Google is the most visited website on Earth, and the most popular search engine. In fact, it is visited 89.3 billion times per month!
Every single day, millions of people rely on Google to search for information – articles, images, videos, and whatever else they might need.
Of course, there are dozens of other search engines out there, however none of them can even get close to competing with Google.
But wait a minute… What defines if a website is a search engine or not? Let us answer that question and dive deeper into the matter of how Google search works.
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Search Engine Definition
A search engine is a software system that is made for users to conduct web searches. In practice, when a user enters a keyword in the search engine, it browses the available database, and presents the user with the most relevant information for that keyword.
For example, the reason Google is a search engine, and Facebook – a social media website, is that the first can browse for information across the entire Internet, while the latter is only capable of finding results within its own platform databases.
Interesting fact: The first major advancement in the field of search engines was Archie. In the 1990s, the Archie search engine made it possible to search through the file directories of a website. Later on, search engines like Veronica (released 1992), Gopher (released 1991), and Lycos (released 1995) further developed the concept and functionalities of search engines. Google was created in 1998.
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How Does Google Search Work?
- Crawling Pages
- Analyzing and Indexing
- Delivering Search Results
1. Crawling Pages
Google works closely with spiders… otherwise known as robots, or crawlers. Their purpose is to scan, also known as crawling, every page on the Internet. Google stores these scanned internet addresses (URLs), and returns to them later.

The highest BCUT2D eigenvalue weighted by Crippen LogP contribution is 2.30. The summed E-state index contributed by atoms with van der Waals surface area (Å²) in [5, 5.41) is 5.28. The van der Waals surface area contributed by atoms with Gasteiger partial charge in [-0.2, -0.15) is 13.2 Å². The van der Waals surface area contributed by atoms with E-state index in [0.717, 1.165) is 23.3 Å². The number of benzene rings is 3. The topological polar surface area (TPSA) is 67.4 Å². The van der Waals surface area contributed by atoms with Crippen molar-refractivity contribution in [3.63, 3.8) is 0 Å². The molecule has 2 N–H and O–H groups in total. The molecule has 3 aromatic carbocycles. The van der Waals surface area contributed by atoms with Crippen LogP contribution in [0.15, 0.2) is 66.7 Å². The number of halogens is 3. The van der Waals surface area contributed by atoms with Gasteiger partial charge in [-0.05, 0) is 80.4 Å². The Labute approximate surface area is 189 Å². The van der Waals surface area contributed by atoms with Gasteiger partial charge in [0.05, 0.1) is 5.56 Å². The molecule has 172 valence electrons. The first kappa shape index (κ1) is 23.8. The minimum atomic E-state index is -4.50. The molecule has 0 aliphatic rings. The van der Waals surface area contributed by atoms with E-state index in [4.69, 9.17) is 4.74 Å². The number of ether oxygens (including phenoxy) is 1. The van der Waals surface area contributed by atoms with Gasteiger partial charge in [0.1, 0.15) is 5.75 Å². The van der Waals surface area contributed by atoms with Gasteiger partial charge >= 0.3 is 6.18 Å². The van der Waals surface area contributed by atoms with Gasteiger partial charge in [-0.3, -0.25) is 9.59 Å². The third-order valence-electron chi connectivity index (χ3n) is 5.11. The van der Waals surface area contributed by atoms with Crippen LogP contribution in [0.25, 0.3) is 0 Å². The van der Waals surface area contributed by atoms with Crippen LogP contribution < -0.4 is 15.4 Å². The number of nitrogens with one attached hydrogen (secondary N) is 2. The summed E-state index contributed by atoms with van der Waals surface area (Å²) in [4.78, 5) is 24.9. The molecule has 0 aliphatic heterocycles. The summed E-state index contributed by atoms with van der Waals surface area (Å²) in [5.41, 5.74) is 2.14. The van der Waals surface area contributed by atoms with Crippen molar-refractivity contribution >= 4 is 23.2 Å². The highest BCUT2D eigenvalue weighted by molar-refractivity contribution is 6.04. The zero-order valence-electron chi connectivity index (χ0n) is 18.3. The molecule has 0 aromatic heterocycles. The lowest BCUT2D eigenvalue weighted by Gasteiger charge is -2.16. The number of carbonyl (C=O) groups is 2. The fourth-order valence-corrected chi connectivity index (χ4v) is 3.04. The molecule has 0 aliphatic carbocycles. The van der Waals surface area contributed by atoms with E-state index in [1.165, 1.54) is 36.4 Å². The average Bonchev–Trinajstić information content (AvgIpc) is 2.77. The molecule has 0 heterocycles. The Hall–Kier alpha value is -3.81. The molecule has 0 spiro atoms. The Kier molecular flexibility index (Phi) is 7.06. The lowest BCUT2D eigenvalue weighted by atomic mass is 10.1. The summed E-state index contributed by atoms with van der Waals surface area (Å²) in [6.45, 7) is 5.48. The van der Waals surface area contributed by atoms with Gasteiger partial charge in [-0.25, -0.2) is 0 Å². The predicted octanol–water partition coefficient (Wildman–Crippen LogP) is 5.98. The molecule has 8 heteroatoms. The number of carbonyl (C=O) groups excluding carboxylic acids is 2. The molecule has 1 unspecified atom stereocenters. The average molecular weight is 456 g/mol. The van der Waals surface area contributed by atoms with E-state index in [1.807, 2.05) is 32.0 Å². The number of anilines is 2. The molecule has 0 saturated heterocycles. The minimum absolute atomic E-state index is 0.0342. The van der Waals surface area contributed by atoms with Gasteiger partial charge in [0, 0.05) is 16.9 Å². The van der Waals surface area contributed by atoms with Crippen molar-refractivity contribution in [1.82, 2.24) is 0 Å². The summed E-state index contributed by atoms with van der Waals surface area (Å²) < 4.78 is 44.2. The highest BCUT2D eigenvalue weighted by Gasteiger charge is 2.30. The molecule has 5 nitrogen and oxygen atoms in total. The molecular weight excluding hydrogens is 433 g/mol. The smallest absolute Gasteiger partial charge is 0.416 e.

It is important to note that one of the main ways for bots to find pages is through following internal links. Also, keep in mind that these crawlers are smart, so they are able to determine the importance of each web page.
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2. Analyzing and Indexing
The next task for crawl bots is to index the web pages they found. Crawl bots start analyzing the content and context of the web page. They try to understand what that page is all about, so they crawl everything on said page – text, video, audio, images, internal links, and so forth.
There are some instances when crawl bots are not able to crawl a page, and therefore are not able to index it. One such example are orphan pages.
Ultimately, all the information gathered by Google’s bots is stored in the Google index. Furthermore, since the information on pages can change, bots come back to them from time to time, in order to check if there is anything new.
In case you do not want certain pages of your website to be crawled or indexed, you can specify it in your robots.txt file.
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3. Delivering Search Results
Finally, it is time to deliver the most appropriate search results for your query. Google has such a huge database that it is able to provide billions of results in a matter of seconds.
When you enter a Google search term, Google tries to find and display the most befitting, and high-quality results.
Said results depend on a number of factors, including device, language, user location, previous search history, and so on. That is why, for instance, a user searching for a “coffee shop” in Dublin will receive different results than someone looking for the exact term in Budapest.
Similarly, if you start typing a query in French, you will see search results in that language.
For those that are not aware, Google does not accept payment in exchange for ranking pages higher (except for Ads, also known as, pay-per-click (PPC), but those are always explicitly tagged as such). Instead, Google uses its own algorithm to determine which pages rank higher than others.
Additionally, the ranking algorithm is subject to constant updates, so that it can reflect the changes in the world of digital marketing.
Interesting fact: Google’s first major algorithm update was the Florida Update. Released back in 2003, it made significant changes to their link analysis algorithm. Ultimately, this update paved the way for many future algorithm changes and improvements.
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How Does Google Search Algorithm Work?
As we mentioned before, Google relies on a number of factors when choosing which results to display on top for any given query. Right now, these are the key factors that are taken into consideration:
- Search intent. The first factor that Google takes into account when searching for results is the search intent behind those queries. This includes not only autocorrected spelling mistakes, but also an intelligent synonym system, various language recognition algorithms, and so on. In general, search intent falls into four categories: informational, commercial, navigational, and transactional.